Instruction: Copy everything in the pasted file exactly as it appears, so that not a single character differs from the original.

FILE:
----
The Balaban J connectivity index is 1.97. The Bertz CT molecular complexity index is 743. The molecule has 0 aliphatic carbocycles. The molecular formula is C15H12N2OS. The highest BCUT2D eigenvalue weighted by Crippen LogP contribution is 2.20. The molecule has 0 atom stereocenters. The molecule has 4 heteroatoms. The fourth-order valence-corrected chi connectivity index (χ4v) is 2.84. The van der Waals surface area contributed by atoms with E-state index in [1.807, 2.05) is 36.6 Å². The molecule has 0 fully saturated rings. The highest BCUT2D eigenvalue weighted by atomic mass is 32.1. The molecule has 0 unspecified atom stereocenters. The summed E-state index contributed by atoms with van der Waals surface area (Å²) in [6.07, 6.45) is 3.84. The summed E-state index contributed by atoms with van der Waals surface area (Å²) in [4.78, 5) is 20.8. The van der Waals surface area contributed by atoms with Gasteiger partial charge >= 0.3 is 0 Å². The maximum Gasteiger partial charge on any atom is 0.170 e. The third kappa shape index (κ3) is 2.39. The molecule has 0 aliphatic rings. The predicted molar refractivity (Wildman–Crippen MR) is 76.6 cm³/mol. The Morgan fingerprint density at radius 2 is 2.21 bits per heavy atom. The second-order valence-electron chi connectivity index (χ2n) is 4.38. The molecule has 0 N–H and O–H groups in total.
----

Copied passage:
The Balaban J connectivity index is 1.97. The Bertz CT molecular complexity index is 743. The molecule has 0 aliphatic carbocycles. The molecular formula is C15H12N2OS. The highest BCUT2D eigenvalue weighted by Crippen LogP contribution is 2.20. The molecule has 0 atom stereocenters. The molecule has 4 heteroatoms. The fourth-order valence-corrected chi connectivity index (χ4v) is 2.84. The van der Waals surface area contributed by atoms with E-state index in [1.807, 2.05) is 36.6 Å². The molecule has 0 fully saturated rings. The highest BCUT2D eigenvalue weighted by atomic mass is 32.1. The molecule has 0 unspecified atom stereocenters. The summed E-state index contributed by atoms with van der Waals surface area (Å²) in [6.07, 6.45) is 3.84. The summed E-state index contributed by atoms with van der Waals surface area (Å²) in [4.78, 5) is 20.8. The van der Waals surface area contributed by atoms with Gasteiger partial charge >= 0.3 is 0 Å². The maximum Gasteiger partial charge on any atom is 0.170 e. The third kappa shape index (κ3) is 2.39. The molecule has 0 aliphatic rings. The predicted molar refractivity (Wildman–Crippen MR) is 76.6 cm³/mol. The Morgan fingerprint density at radius 2 is 2.21 bits per heavy atom. The second-order valence-electron chi connectivity index (χ2n) is 4.38. The molecule has 0 N–H and O–H groups in total.